Peter Dayan, director of computational neuroscience at University College London, argued that the goal of a large-scale simulation of the brain is radically premature,[14] and Geoffrey Hinton said that "[t]he real problem with that project is they have no clue how to get a large system like that to learn".[15] Similar concerns as to the project's methodology were raised by Robert Epstein.[16]

The HBP has said that its members share the uncertainty surrounding large-scale simulation, but that “reconstructing and simulating the human brain is a vision, a target; the benefits will come from the technology needed to get there. That technology, developed by the HBP, will benefit all of neuroscience as well as related fields”.[13]

In 2015 the project went through serious management problems and was described as being in "disarray", with Markram losing his position in the executive leadership of the project.[17]

See also[edit]


  1. ^ a b c Human Brain Project, Framework Partnership Agreement
  2. ^
  3. ^ "Human Brain Project relocates to Geneva". SwissInfo. 29 October 2013. Retrieved 29 October 2013. 
  4. ^ "HBP Platforms". 
  5. ^ "The Human Brain Project just got bigger". Retrieved 2014-07-07. 
  6. ^ a b c "A Report to the European Commission" The Human Brain Project.
  7. ^
  8. ^ Forrest MD (April 2015). "Simulation of alcohol action upon a detailed Purkinje neuron model and a simpler surrogate model that runs >400 times faster". BMC Neuroscience. 16 (27). doi:10.1186/s12868-015-0162-6.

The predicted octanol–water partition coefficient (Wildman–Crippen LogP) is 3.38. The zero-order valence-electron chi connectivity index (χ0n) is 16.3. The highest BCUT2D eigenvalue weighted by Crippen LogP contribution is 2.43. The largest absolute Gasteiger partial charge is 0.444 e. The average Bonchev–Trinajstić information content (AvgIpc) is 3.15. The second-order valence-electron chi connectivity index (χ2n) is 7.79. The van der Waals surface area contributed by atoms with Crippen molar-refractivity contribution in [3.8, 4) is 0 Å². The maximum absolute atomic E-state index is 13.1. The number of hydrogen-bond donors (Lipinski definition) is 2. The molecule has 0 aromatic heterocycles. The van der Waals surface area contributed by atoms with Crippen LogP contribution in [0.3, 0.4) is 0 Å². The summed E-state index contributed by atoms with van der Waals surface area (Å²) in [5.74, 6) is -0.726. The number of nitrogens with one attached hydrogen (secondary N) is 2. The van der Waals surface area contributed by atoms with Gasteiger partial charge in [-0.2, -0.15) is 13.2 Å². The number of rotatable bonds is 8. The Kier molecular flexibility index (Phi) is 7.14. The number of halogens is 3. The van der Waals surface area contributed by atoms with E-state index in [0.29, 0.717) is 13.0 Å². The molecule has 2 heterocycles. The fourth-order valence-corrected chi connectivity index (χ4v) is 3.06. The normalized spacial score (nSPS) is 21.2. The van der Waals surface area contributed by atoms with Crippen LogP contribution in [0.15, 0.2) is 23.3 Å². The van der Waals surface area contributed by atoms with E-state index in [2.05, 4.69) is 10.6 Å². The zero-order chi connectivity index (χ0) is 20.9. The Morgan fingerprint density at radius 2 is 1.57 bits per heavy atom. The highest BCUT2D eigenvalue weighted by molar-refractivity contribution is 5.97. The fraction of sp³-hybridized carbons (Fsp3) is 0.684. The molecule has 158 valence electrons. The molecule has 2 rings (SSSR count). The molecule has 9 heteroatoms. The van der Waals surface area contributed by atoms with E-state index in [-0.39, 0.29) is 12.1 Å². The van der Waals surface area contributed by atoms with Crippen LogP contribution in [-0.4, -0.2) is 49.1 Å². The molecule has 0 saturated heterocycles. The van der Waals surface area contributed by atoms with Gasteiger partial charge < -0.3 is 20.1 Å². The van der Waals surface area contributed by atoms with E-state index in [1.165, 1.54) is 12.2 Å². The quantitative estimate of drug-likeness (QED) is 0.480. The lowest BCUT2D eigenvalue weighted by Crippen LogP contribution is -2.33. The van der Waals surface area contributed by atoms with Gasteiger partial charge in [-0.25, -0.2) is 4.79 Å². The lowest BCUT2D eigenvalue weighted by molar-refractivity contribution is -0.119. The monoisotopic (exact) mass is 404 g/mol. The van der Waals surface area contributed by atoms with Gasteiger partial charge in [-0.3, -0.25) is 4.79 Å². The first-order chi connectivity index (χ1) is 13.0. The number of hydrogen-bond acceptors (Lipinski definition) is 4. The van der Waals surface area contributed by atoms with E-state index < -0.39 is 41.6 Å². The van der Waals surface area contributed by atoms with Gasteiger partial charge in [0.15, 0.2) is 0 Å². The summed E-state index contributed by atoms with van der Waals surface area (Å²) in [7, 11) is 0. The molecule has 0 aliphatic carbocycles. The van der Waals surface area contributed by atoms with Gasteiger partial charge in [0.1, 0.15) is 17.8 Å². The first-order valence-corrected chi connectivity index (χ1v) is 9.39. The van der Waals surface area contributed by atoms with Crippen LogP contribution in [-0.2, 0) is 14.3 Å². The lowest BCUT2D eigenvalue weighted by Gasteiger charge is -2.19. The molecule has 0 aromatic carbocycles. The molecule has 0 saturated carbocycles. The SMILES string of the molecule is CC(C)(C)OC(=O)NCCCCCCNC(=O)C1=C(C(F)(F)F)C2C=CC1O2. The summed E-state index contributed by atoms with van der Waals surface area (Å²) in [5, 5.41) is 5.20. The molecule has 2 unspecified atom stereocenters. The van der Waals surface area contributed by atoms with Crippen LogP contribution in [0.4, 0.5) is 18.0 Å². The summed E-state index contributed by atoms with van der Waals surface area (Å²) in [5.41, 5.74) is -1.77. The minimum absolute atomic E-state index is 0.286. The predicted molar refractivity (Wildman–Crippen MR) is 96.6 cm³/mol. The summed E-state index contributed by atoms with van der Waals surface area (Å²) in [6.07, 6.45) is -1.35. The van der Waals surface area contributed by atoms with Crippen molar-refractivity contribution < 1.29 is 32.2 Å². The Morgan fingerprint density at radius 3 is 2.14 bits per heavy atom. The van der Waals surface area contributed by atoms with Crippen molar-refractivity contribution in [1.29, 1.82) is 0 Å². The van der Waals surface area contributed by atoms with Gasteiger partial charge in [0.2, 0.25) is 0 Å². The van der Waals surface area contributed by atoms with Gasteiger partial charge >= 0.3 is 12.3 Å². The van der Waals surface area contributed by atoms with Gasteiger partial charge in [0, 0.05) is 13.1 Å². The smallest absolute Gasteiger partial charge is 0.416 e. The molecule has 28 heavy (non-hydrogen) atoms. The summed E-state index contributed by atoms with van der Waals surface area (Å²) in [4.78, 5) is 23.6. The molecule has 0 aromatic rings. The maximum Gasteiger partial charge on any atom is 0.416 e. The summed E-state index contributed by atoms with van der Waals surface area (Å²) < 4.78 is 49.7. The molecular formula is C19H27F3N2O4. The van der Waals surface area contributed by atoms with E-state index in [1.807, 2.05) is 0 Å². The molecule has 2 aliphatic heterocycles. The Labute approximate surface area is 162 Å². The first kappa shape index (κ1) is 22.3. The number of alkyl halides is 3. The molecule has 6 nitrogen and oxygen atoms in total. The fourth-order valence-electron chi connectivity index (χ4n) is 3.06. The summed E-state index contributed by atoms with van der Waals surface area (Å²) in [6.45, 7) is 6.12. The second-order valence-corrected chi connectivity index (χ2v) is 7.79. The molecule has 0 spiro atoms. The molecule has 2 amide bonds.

9. ^ "Human Brain Project relocates to Geneva - SWI". SWI Retrieved 2016-03-11. 
  10. ^ Human Brain Project-Ethics and Society Archived 29 August 2013 at the Wayback Machine..
  11. ^ Frégnac, Yves; Laurent, Gilles (4 September 2014). "Neuroscience: Where is the brain in the Human Brain Project?". Nature. 513 (7516): 27–29. doi:10.1038/513027a. Retrieved 2014-11-21. 
  12. ^ "Open message to the European Commission concerning the Human Brain Project". Retrieved 2014-07-07. 
  13. ^ a b "The Vital Role of Neuroscience in the Human Brain Project" (PDF). Retrieved 11 March 2016. 
  14. ^ "Scientists threaten to boycott €1.2bn Human Brain Project". The Guardian. 7 July 2014. Retrieved 2014-07-07. 
  15. ^ Brean, Joseph (2014-07-08). "A billion-dollar European effort to model the brain in a supercomputer is in danger of collapsing". National Post. 
  16. ^ "Your brain does not process information and it is not a computer – Robert Epstein | Aeon Essays". Aeon. Retrieved 2016-05-23. 
  17. ^ Theil, Stefan. "Trouble in Mind". Scientific American. 313 (4): 36–42. doi:10.1038/scientificamerican1015-36. 

External links[edit]